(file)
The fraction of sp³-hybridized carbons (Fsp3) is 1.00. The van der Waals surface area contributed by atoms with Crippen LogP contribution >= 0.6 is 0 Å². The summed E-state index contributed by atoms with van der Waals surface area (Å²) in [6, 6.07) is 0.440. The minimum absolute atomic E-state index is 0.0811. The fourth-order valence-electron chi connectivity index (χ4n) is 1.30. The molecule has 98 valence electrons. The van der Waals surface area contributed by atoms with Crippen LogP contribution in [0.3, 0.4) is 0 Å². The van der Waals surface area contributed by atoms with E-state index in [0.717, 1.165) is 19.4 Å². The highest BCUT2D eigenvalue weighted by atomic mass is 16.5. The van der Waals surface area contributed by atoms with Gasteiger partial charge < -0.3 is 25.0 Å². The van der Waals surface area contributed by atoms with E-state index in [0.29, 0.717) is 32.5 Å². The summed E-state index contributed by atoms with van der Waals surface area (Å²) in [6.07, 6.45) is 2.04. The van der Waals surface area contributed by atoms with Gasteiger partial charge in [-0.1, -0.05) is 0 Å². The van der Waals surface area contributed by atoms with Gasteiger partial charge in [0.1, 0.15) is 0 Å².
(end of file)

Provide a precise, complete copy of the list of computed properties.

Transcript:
The fraction of sp³-hybridized carbons (Fsp3) is 1.00. The van der Waals surface area contributed by atoms with Crippen LogP contribution >= 0.6 is 0 Å². The summed E-state index contributed by atoms with van der Waals surface area (Å²) in [6, 6.07) is 0.440. The minimum absolute atomic E-state index is 0.0811. The fourth-order valence-electron chi connectivity index (χ4n) is 1.30. The molecule has 98 valence electrons. The van der Waals surface area contributed by atoms with Crippen LogP contribution in [0.3, 0.4) is 0 Å². The van der Waals surface area contributed by atoms with E-state index in [0.717, 1.165) is 19.4 Å². The highest BCUT2D eigenvalue weighted by atomic mass is 16.5. The van der Waals surface area contributed by atoms with Gasteiger partial charge < -0.3 is 25.0 Å². The van der Waals surface area contributed by atoms with E-state index in [0.29, 0.717) is 32.5 Å². The summed E-state index contributed by atoms with van der Waals surface area (Å²) in [6.07, 6.45) is 2.04. The van der Waals surface area contributed by atoms with Gasteiger partial charge in [-0.1, -0.05) is 0 Å². The van der Waals surface area contributed by atoms with Gasteiger partial charge in [0.1, 0.15) is 0 Å².